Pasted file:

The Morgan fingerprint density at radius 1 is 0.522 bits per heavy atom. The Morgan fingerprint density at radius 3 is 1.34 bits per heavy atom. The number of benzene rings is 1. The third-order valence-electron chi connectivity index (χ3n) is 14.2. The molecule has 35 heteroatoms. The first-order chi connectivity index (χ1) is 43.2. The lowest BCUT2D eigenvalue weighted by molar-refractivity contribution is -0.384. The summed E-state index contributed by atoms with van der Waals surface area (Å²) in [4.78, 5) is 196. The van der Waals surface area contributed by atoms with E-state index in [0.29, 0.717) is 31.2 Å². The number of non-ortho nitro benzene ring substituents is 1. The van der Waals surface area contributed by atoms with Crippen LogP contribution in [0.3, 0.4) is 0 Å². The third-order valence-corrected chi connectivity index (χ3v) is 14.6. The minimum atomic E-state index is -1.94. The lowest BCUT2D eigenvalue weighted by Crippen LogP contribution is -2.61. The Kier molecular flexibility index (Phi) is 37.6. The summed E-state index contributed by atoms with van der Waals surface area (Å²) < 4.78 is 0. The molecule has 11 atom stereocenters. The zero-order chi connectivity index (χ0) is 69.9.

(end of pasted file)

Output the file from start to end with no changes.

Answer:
The Morgan fingerprint density at radius 1 is 0.522 bits per heavy atom. The Morgan fingerprint density at radius 3 is 1.34 bits per heavy atom. The number of benzene rings is 1. The third-order valence-electron chi connectivity index (χ3n) is 14.2. The molecule has 35 heteroatoms. The first-order chi connectivity index (χ1) is 43.2. The lowest BCUT2D eigenvalue weighted by molar-refractivity contribution is -0.384. The summed E-state index contributed by atoms with van der Waals surface area (Å²) in [4.78, 5) is 196. The van der Waals surface area contributed by atoms with E-state index in [0.29, 0.717) is 31.2 Å². The number of non-ortho nitro benzene ring substituents is 1. The van der Waals surface area contributed by atoms with Crippen LogP contribution in [0.3, 0.4) is 0 Å². The third-order valence-corrected chi connectivity index (χ3v) is 14.6. The minimum atomic E-state index is -1.94. The lowest BCUT2D eigenvalue weighted by Crippen LogP contribution is -2.61. The Kier molecular flexibility index (Phi) is 37.6. The summed E-state index contributed by atoms with van der Waals surface area (Å²) < 4.78 is 0. The molecule has 11 atom stereocenters. The zero-order chi connectivity index (χ0) is 69.9.